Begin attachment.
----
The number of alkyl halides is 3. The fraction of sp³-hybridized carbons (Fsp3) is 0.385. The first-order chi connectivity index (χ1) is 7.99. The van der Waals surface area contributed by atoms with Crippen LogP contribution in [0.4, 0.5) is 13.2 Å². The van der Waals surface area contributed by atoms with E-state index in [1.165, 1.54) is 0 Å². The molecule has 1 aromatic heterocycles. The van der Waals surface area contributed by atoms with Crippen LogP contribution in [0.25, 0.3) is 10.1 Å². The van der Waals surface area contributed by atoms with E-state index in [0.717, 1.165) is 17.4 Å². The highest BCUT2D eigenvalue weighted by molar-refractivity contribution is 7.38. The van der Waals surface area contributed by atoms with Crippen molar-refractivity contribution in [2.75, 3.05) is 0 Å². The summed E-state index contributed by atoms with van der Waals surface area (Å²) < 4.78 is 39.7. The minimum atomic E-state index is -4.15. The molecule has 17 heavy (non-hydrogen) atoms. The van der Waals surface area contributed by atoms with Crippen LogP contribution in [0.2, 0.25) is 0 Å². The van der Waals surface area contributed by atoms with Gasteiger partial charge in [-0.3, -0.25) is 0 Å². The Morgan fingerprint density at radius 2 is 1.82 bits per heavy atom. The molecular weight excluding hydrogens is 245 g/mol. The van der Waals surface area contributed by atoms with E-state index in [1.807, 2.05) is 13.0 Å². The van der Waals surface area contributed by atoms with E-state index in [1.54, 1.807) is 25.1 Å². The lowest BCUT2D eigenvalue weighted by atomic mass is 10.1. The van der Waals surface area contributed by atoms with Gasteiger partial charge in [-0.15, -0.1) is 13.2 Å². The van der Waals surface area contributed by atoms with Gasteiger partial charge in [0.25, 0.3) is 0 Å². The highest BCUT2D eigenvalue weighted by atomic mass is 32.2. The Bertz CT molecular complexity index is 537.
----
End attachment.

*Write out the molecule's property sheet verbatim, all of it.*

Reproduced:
The number of alkyl halides is 3. The fraction of sp³-hybridized carbons (Fsp3) is 0.385. The first-order chi connectivity index (χ1) is 7.99. The van der Waals surface area contributed by atoms with Crippen LogP contribution in [0.4, 0.5) is 13.2 Å². The van der Waals surface area contributed by atoms with E-state index in [1.165, 1.54) is 0 Å². The molecule has 1 aromatic heterocycles. The van der Waals surface area contributed by atoms with Crippen LogP contribution in [0.25, 0.3) is 10.1 Å². The van der Waals surface area contributed by atoms with E-state index in [0.717, 1.165) is 17.4 Å². The highest BCUT2D eigenvalue weighted by molar-refractivity contribution is 7.38. The van der Waals surface area contributed by atoms with Crippen molar-refractivity contribution in [2.75, 3.05) is 0 Å². The summed E-state index contributed by atoms with van der Waals surface area (Å²) < 4.78 is 39.7. The minimum atomic E-state index is -4.15. The molecule has 17 heavy (non-hydrogen) atoms. The van der Waals surface area contributed by atoms with Crippen LogP contribution in [0.2, 0.25) is 0 Å². The van der Waals surface area contributed by atoms with Gasteiger partial charge in [-0.3, -0.25) is 0 Å². The Morgan fingerprint density at radius 2 is 1.82 bits per heavy atom. The molecular weight excluding hydrogens is 245 g/mol. The van der Waals surface area contributed by atoms with E-state index in [1.807, 2.05) is 13.0 Å². The van der Waals surface area contributed by atoms with E-state index in [1.54, 1.807) is 25.1 Å². The lowest BCUT2D eigenvalue weighted by atomic mass is 10.1. The van der Waals surface area contributed by atoms with Gasteiger partial charge in [-0.15, -0.1) is 13.2 Å². The van der Waals surface area contributed by atoms with Gasteiger partial charge in [0.25, 0.3) is 0 Å². The highest BCUT2D eigenvalue weighted by atomic mass is 32.2. The Bertz CT molecular complexity index is 537.